Some of the weighted criteria include factors such as special education, age, and socioeconomic conditions.

The state also maintains an “excess spending threshold.”

If the cost per equalized student is above the threshold, the district is taxed double for every dollar it spends above the threshold.

This year’s threshold is $18,311.

Naylor explained that, in the WSESD’s case, this meant subtracting $9.65 million in “offsetting revenues” — such as grants, donations, or tuitions — from the total budget of $50.2 million.

That new $40.2 million total represents the education spending that must be raised through taxes. Divide the education spending by the district’s 2,234 equalized pupils, and the district’s education spending per equalized pupil is $18,139 — just below the spending threshold.

Naylor then explained the tax rate for each of the WSESD’s member towns.

To calculate the initial education tax rate for a town, you divide per-pupil spending by the yield. The yield — this year’s is $10,648 — is a figure developed annually by the Department of Taxes and approved by the Legislature. Baked into this figure is the state’s capacity to fund education — via various taxes, lottery revenues, and the General Fund — divided by the number of equalized pupils in the state.

The yield is provided as a way to calculate the portion of the per-pupil cost that will need to be raised from local property taxes.

This year, the WSESD’s per-pupil spending is 170 percent of the yield, which represents a local tax rate of $1.70.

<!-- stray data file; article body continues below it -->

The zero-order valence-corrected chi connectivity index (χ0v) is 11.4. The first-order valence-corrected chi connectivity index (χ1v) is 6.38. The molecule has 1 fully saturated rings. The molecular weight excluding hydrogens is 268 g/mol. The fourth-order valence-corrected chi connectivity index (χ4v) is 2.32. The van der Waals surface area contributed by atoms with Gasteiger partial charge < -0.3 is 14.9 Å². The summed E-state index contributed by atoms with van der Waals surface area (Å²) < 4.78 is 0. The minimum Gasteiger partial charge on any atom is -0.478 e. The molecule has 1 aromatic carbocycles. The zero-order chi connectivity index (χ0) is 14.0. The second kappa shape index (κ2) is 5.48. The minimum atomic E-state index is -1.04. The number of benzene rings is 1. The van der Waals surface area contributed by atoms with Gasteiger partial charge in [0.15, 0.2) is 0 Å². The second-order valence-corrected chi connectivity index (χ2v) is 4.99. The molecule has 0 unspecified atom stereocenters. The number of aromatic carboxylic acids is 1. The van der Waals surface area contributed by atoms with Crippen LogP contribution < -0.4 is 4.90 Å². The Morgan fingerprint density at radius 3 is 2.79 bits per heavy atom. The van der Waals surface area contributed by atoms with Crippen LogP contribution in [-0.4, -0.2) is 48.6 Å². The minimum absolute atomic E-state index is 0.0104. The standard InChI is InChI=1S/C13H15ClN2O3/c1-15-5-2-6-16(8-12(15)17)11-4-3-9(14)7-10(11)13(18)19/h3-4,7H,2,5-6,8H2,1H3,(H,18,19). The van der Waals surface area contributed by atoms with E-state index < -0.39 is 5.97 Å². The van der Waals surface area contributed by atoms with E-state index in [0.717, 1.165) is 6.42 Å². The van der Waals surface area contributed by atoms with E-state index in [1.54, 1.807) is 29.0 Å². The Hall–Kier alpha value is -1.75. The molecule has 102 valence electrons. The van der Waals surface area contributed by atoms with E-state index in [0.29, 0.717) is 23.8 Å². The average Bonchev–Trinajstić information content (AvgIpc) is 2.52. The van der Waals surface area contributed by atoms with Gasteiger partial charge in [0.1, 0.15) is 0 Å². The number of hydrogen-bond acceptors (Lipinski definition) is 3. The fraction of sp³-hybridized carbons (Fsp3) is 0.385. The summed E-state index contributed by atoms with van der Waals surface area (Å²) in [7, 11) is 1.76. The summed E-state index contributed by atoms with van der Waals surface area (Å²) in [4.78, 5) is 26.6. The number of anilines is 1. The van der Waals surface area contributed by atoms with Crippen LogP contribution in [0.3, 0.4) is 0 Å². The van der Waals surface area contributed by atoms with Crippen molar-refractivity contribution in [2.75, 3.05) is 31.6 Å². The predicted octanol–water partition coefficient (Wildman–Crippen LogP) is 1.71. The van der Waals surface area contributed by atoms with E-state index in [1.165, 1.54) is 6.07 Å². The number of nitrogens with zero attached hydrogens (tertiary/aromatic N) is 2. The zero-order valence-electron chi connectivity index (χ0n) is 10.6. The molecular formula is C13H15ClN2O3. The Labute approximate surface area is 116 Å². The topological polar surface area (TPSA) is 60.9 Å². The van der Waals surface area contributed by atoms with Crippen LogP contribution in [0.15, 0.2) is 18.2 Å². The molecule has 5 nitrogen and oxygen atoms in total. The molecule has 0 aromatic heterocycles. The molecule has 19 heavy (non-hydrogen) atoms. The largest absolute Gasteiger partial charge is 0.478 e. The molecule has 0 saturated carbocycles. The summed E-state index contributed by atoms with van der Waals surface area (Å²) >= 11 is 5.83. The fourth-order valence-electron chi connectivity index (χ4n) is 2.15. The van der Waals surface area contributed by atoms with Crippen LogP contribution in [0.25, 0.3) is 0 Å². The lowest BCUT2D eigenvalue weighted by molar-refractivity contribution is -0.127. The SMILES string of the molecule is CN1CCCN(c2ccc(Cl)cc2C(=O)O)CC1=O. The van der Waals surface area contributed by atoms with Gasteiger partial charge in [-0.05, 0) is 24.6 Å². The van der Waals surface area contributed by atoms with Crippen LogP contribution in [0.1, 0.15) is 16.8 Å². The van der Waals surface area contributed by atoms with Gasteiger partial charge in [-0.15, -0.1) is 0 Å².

There is one more step.

Each town’s final tax rate is determined by its local property values, or common level of assessment, to compensate for the differences in the local real estate market. Brattleboro’s rate is $1.642. Dummerston’s is $1.643. Guilford is at $1.689. Putney’s rate is $1.709.

Budgets increase in all district schools

All schools saw an increase in their budgets compared to the previous fiscal year. Most of the increases were due to costs such as health insurance or previous contractual obligations.

A few of the increases resulted from adding staff, such as the dean of students at Brattleboro Union High School, or programming such as Dummerston’s new pre-kindergarten program, which will offer free all-day education to 4-year-olds next year, said Naylor.

She said that when the Dummerston School Board first approved launching the program, its members knew funding would be “a killer” in the first year. The state prohibits including students involved in new programs like pre-kindergarten in a school’s equalized count because the state “looks back two years” as part of the equalization formula, she said.

At first, the new program pushed Dummerston Elementary over the per-pupil spending threshold because, on paper, school spending increased but the student population did not. The school obtained a grant that offset spending, Naylor said.

Regardless of the threshold, the board felt the new program would be worth the additional costs, she said.

Studies routinely point to “preschool being some of the best money you can spend in education,” Naylor said. “We thought it was a really great investment.”

Naylor added that Guilford and Putney have had good luck with identifying students who can benefit from early intervention.

All the schools, with the exception of Putney, used surplus funds to reduce the amount needed to be raised through taxes.

School board Vice Chair Anne Beekman said that Putney’s portion of the budget is “pretty much level-funded.”

She added that the school has hired a paraprofessional educator and increased funding for special education.

Beekman also said that the number of second-graders “has exploded,” so the school has needed to hire another teacher.

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Originally published in The Commons issue #515 (Wednesday, June 19, 2019). This story appeared on page A1.